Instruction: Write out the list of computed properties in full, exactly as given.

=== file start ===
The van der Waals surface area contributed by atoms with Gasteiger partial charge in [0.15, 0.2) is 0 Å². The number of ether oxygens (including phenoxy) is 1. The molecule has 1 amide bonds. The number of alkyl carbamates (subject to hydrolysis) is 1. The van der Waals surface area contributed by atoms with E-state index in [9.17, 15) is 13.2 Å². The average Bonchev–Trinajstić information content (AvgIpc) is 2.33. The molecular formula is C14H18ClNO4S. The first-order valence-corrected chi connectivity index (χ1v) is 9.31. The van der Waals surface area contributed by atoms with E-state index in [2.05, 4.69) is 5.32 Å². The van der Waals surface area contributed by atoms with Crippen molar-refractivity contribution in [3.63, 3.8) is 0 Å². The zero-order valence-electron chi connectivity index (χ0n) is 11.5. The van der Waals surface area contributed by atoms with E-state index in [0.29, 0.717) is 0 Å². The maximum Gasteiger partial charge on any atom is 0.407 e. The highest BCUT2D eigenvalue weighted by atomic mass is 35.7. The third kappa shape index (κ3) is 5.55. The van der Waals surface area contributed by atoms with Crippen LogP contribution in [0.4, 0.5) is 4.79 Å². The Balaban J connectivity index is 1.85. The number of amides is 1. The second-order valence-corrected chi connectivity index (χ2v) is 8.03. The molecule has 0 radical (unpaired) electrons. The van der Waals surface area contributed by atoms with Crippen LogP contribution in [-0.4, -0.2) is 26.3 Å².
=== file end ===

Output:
The van der Waals surface area contributed by atoms with Gasteiger partial charge in [0.15, 0.2) is 0 Å². The number of ether oxygens (including phenoxy) is 1. The molecule has 1 amide bonds. The number of alkyl carbamates (subject to hydrolysis) is 1. The van der Waals surface area contributed by atoms with E-state index in [9.17, 15) is 13.2 Å². The average Bonchev–Trinajstić information content (AvgIpc) is 2.33. The molecular formula is C14H18ClNO4S. The first-order valence-corrected chi connectivity index (χ1v) is 9.31. The van der Waals surface area contributed by atoms with E-state index in [2.05, 4.69) is 5.32 Å². The van der Waals surface area contributed by atoms with Crippen molar-refractivity contribution in [3.63, 3.8) is 0 Å². The zero-order valence-electron chi connectivity index (χ0n) is 11.5. The van der Waals surface area contributed by atoms with E-state index in [0.29, 0.717) is 0 Å². The maximum Gasteiger partial charge on any atom is 0.407 e. The highest BCUT2D eigenvalue weighted by atomic mass is 35.7. The third kappa shape index (κ3) is 5.55. The van der Waals surface area contributed by atoms with Crippen LogP contribution in [0.4, 0.5) is 4.79 Å². The Balaban J connectivity index is 1.85. The number of amides is 1. The second-order valence-corrected chi connectivity index (χ2v) is 8.03. The molecule has 0 radical (unpaired) electrons. The van der Waals surface area contributed by atoms with Crippen LogP contribution in [-0.4, -0.2) is 26.3 Å².